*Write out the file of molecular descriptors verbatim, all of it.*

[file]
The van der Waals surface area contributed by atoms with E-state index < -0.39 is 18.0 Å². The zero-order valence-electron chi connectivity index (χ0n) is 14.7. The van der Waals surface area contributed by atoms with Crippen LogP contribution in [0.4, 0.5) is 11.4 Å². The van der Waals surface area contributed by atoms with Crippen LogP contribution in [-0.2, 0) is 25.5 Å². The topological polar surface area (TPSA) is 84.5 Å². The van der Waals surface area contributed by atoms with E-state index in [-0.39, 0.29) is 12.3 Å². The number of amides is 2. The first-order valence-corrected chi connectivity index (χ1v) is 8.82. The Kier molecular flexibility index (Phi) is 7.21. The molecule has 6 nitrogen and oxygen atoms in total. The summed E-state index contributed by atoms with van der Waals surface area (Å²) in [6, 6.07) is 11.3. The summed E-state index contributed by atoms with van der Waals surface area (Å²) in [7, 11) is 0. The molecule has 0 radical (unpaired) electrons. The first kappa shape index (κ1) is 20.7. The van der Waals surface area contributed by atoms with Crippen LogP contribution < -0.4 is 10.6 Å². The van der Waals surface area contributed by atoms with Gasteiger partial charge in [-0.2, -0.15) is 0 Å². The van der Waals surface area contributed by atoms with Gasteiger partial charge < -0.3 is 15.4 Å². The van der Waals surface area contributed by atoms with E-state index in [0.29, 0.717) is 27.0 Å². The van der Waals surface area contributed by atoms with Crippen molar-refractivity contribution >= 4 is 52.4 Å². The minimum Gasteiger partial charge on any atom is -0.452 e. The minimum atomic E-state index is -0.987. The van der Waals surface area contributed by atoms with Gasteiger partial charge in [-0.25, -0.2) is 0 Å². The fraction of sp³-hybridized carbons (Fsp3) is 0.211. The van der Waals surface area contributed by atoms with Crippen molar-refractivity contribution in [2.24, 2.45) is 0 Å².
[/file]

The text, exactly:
The van der Waals surface area contributed by atoms with E-state index < -0.39 is 18.0 Å². The zero-order valence-electron chi connectivity index (χ0n) is 14.7. The van der Waals surface area contributed by atoms with Crippen LogP contribution in [0.4, 0.5) is 11.4 Å². The van der Waals surface area contributed by atoms with Crippen LogP contribution in [-0.2, 0) is 25.5 Å². The topological polar surface area (TPSA) is 84.5 Å². The van der Waals surface area contributed by atoms with E-state index in [-0.39, 0.29) is 12.3 Å². The number of amides is 2. The first-order valence-corrected chi connectivity index (χ1v) is 8.82. The Kier molecular flexibility index (Phi) is 7.21. The molecule has 6 nitrogen and oxygen atoms in total. The summed E-state index contributed by atoms with van der Waals surface area (Å²) in [6, 6.07) is 11.3. The summed E-state index contributed by atoms with van der Waals surface area (Å²) in [7, 11) is 0. The molecule has 0 radical (unpaired) electrons. The first kappa shape index (κ1) is 20.7. The van der Waals surface area contributed by atoms with Crippen LogP contribution < -0.4 is 10.6 Å². The van der Waals surface area contributed by atoms with Gasteiger partial charge in [-0.2, -0.15) is 0 Å². The van der Waals surface area contributed by atoms with Gasteiger partial charge < -0.3 is 15.4 Å². The van der Waals surface area contributed by atoms with E-state index in [0.29, 0.717) is 27.0 Å². The van der Waals surface area contributed by atoms with Crippen molar-refractivity contribution >= 4 is 52.4 Å². The minimum Gasteiger partial charge on any atom is -0.452 e. The minimum atomic E-state index is -0.987. The van der Waals surface area contributed by atoms with Gasteiger partial charge in [-0.25, -0.2) is 0 Å². The fraction of sp³-hybridized carbons (Fsp3) is 0.211. The van der Waals surface area contributed by atoms with Crippen molar-refractivity contribution in [2.24, 2.45) is 0 Å².